Actually there are scores of "smoking guns" that might sort out the bluestone transport arguments.  One would be a discovery of a bluestone monolith on a sledge, buried in the mud of the Severn Estuary.  Another would be a discovery of an unequivocal glacial deposit on Salisbury Plain.  Another would be a collection of erratics scattered about in the Stonehenge landscape, or not far from it.  Another would be a sunken Neolithic boat somewhere in Carmarthen Bay, with a bluestone monolith in it.   Another might be a bluestone monolith abandoned somewhere near Abergavenny, with the remails of a haulage contractor crushed beneath it..........

Dream on, folks -- there must be plenty of other possibilities........

The paper:

No 1, 01 // 2011, pp 219-252


Whilst the sarsen stones of Stonehenge were brought from a short distance of about 30km away,
the smaller bluestones originate in Wales, over 200km to the west. This remarkable distance for the
movement of megaliths is unparalleled anywhere in the prehistoric world; some geologists have
suggested that the bluestones were carried by glaciers in a previous Ice Age but others point out
that there is no evidence for past glaciations ever having reached Salisbury Plain or even close to it.
This paper proposes that the bluestones were dragged by Neolithic people around 3000 BC, taking
a largely overland route except for a crossing of the River Severn. This contrasts with the conventional thinking that the stones were carried on boats across the sea from Milford Haven in south Wales to southeast England. It presents evidence for new sources of some of the bluestones on the northern flanks of the Preseli hills, as well as rejecting the long-held notion that the sandstone Altar Stone came from the area of Milford Haven. Finally, it proposes that the Preseli bluestones were selected for transport to Stonehenge because they represented the ancestry of one line of Britain’s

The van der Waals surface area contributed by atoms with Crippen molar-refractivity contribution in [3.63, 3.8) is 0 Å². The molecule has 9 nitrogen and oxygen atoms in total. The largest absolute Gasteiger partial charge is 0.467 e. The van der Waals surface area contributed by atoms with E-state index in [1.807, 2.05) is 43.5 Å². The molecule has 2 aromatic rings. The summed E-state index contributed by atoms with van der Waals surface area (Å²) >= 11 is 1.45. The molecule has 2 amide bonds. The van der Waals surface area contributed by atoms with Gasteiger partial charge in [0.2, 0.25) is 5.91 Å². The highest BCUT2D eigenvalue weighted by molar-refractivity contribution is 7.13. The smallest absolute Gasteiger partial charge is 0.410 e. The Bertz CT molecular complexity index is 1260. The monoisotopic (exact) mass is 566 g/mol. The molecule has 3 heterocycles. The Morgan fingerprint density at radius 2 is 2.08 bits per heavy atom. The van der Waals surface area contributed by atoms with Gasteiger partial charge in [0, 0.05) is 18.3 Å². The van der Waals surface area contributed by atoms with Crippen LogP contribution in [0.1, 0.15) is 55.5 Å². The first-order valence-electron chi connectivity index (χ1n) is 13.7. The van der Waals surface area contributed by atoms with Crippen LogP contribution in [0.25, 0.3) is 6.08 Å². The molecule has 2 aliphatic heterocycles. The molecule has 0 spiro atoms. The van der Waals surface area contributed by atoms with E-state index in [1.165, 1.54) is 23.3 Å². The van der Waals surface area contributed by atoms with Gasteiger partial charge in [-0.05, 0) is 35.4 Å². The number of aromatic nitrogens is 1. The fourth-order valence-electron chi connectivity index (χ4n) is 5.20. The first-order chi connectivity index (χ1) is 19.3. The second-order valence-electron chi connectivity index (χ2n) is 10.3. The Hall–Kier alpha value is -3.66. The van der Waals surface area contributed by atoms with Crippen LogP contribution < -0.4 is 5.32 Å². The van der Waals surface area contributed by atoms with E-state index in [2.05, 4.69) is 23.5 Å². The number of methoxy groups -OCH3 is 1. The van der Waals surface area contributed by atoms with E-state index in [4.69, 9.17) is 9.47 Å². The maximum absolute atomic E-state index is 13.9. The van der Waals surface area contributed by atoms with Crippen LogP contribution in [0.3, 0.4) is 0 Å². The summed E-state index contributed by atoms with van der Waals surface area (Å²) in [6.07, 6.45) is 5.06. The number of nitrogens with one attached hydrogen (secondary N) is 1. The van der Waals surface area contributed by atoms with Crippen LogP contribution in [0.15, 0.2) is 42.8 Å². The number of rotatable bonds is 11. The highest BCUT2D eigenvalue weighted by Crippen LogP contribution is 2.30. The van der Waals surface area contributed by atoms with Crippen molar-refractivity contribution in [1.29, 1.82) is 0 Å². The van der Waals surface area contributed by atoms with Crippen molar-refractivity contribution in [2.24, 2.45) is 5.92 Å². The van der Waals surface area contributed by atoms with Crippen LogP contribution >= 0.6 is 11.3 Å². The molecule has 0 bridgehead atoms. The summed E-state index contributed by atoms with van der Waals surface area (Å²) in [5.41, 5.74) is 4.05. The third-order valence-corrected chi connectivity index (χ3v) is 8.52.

earliest farming migrants who arrived in the Preseli region shortly before 4000 BC.


Mike Parker Pearson (Department of Archaeology, University of Sheffield). 
[ ]
Joshua Pollard (Department of Archaeology, University of Southampton). 

[ ]
Colin Richards (School of Arts, Histories and Cultures, University of Manchester). 

[ ]
Julian Thomas (School of Arts, Histories and Cultures, University of Manchester). 

[ ]
Kate Welham (School of Conservation Sciences, Bournemouth University).
Richard Bevins (National Museum of Wales, Cardiff).
Robert Ixer (Freelance geological consultant, Sutton Coldfield).
Peter Marshall (Honorary lecturer, University of Sheffield).
Andrew Chamberlain (Department of Archaeology, University of Sheffield).


TonyH said...

It's high time and high tide for a new edition or revised version of your 2008 "Bluestone Enigma", taking account of all the activity by the human transport proponents in Preseli in particular.

Myris of Alexandria said...

You can insist on 30 or 300 different stones, your opinion is not based on first hand experience either as a trained geologist or someone who has seen the material.
Your reluctance to face the data is Kastas-like in its enormity.
Why stick to packing stones,regional greensand and sarsen why not include Meldon Quarry
Railway ballast, Midlands basalt road stone.
You weaken your case by this silliness.
There are enough echte bluestones to challenge the quarry hypothesis.
The Gods know the pet rock boys if read carefully provide plenty of potential ammunition. Trawling around the secondary and tertiary literature for different nicknames and not recognising that many are the same rock but given slightly different emphases gives me the uneasy feeling of an addict looking for another fix.
Find a competent petrographically savvy geologist, tell him what you want give him the literature. It would not be difficult.
But give up this bloody foolish there are dozen and dozens of bluestones. There are not Take a deep breath get some decent help, abandon old thinking and let the fun begin.
In this absence of dropped stones then the presence of quarries are the key.
Come on NEW, thinking.

BRIAN JOHN said...

Myris, your position is completely illogical. If you insist on counting only the bluestone orthostats at Stonehenge, how come all this fuss about some of the fragments in the debitage? Can I remind you that nobody knows whether those fragments have actually come from a standing stone. So if you are writing learned papers about some small chips and flakes, and placing great stress on their provenances, why the reluctance to look at other Stonehenge material that happens to be below ground? If certain stones are adventitious, then so be it. They can be identified and rejected.